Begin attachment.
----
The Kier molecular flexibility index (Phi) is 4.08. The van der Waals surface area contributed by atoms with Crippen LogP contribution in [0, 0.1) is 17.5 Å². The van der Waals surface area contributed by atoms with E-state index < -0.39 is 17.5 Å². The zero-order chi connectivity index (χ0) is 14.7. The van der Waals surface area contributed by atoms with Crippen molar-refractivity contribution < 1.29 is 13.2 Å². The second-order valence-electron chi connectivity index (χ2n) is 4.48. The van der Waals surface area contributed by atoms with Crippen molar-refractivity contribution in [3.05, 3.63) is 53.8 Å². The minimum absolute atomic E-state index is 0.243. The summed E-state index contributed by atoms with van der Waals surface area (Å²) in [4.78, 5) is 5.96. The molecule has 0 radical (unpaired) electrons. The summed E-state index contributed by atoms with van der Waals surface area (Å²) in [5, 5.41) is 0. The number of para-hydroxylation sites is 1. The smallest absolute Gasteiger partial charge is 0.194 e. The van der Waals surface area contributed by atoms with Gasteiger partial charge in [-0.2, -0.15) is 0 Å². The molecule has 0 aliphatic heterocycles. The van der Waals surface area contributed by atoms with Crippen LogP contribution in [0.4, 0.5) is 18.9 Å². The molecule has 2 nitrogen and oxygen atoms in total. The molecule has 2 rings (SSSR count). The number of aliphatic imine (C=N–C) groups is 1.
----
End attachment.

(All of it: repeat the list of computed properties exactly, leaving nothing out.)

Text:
The Kier molecular flexibility index (Phi) is 4.08. The van der Waals surface area contributed by atoms with Crippen LogP contribution in [0, 0.1) is 17.5 Å². The van der Waals surface area contributed by atoms with E-state index < -0.39 is 17.5 Å². The zero-order chi connectivity index (χ0) is 14.7. The van der Waals surface area contributed by atoms with Crippen molar-refractivity contribution < 1.29 is 13.2 Å². The second-order valence-electron chi connectivity index (χ2n) is 4.48. The van der Waals surface area contributed by atoms with Crippen molar-refractivity contribution in [3.05, 3.63) is 53.8 Å². The minimum absolute atomic E-state index is 0.243. The summed E-state index contributed by atoms with van der Waals surface area (Å²) in [4.78, 5) is 5.96. The molecule has 0 radical (unpaired) electrons. The summed E-state index contributed by atoms with van der Waals surface area (Å²) in [5, 5.41) is 0. The number of para-hydroxylation sites is 1. The smallest absolute Gasteiger partial charge is 0.194 e. The van der Waals surface area contributed by atoms with Gasteiger partial charge in [-0.2, -0.15) is 0 Å². The molecule has 0 aliphatic heterocycles. The van der Waals surface area contributed by atoms with Crippen LogP contribution in [0.4, 0.5) is 18.9 Å². The molecule has 2 nitrogen and oxygen atoms in total. The molecule has 2 rings (SSSR count). The number of aliphatic imine (C=N–C) groups is 1.